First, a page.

Players in Southeast Asia and India are predicting significant upward movement in both local and import PVC prices for the month of April based on widespread concerns about possible VCM shortages leading to reduced PVC production, as per Chemorbis. Most producers in the region source their VCM needs from Southeast Asian and Northeast Asian suppliers. Much of the concern over worsening VCM supplies has been triggered by the March 11 earthquake in Japan, Asia’s largest VCM producer. While the full ramifications of the Japanese disaster for the petrochemical industry are not yet apparent, regional players are nevertheless predicting a reduction in VCM supplies from Japan and tightening in Southeast Asia, where non-integrated producers have started to operate plants at reduced rates owing to disruptions in VCM supplies even before the earthquake. The quake may result in reduced availability of VCM and several other petrochemicals, and also result in substantial losses in the Japanese stock market as well as the shuttering of a number of downstream converters.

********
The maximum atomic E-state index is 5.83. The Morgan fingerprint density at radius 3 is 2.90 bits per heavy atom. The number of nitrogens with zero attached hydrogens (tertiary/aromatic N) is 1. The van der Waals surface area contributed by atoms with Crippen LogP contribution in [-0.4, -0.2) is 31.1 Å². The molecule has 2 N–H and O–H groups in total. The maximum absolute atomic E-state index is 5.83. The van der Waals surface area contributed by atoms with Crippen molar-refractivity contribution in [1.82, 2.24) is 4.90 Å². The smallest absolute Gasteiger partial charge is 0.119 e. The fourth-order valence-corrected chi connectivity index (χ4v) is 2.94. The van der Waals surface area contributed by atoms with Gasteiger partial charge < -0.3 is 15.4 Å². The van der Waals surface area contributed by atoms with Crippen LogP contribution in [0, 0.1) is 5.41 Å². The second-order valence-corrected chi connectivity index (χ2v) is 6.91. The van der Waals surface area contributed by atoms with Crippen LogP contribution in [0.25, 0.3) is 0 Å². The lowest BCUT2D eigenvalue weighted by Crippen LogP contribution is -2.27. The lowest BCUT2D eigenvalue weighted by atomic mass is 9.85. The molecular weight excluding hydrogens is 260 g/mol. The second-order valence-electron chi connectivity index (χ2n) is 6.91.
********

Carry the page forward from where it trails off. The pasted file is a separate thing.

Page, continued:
Though supply is expected to be limited in the coming month, the demand outlook is generally said to be positive on the approaching high season for the construction sector in the spring months in both India and Southeast Asia. In India, traders expressed their April sell ideas for South Korean PVC with increases of around US$40/ton from the most recent March offer levels, commenting that their South Korean suppliers have informed of a possible reduction in allocations to India next month owing to healthy demand from other export markets. Given comparatively limited local availability as well as expectations of higher import prices, distributors in the country predict that domestic producers will announce price increases of around INR2000-3000/ton (US$44-65/ton) over the coming week. In Southeast Asia, a major Thai producer expressed April sell ideas with increases of US$90/ton when compared with March done deal levels on expectations of reduced availability in the coming month. A reduction in their export allocations for April was being planned before the earthquake in Japan. A Malaysian producer has withdrawn offers from the market this week based on concerns over the supply outlook for the coming month, as they mull increases in their offers by around MYR150-200/ton (US$49-66/ton) before returning to the market next week. Buyers in the country confirmed that offers for domestic material have become increasingly scarce this week, although they added that they have still been able to locate enough material to cover their immediate needs.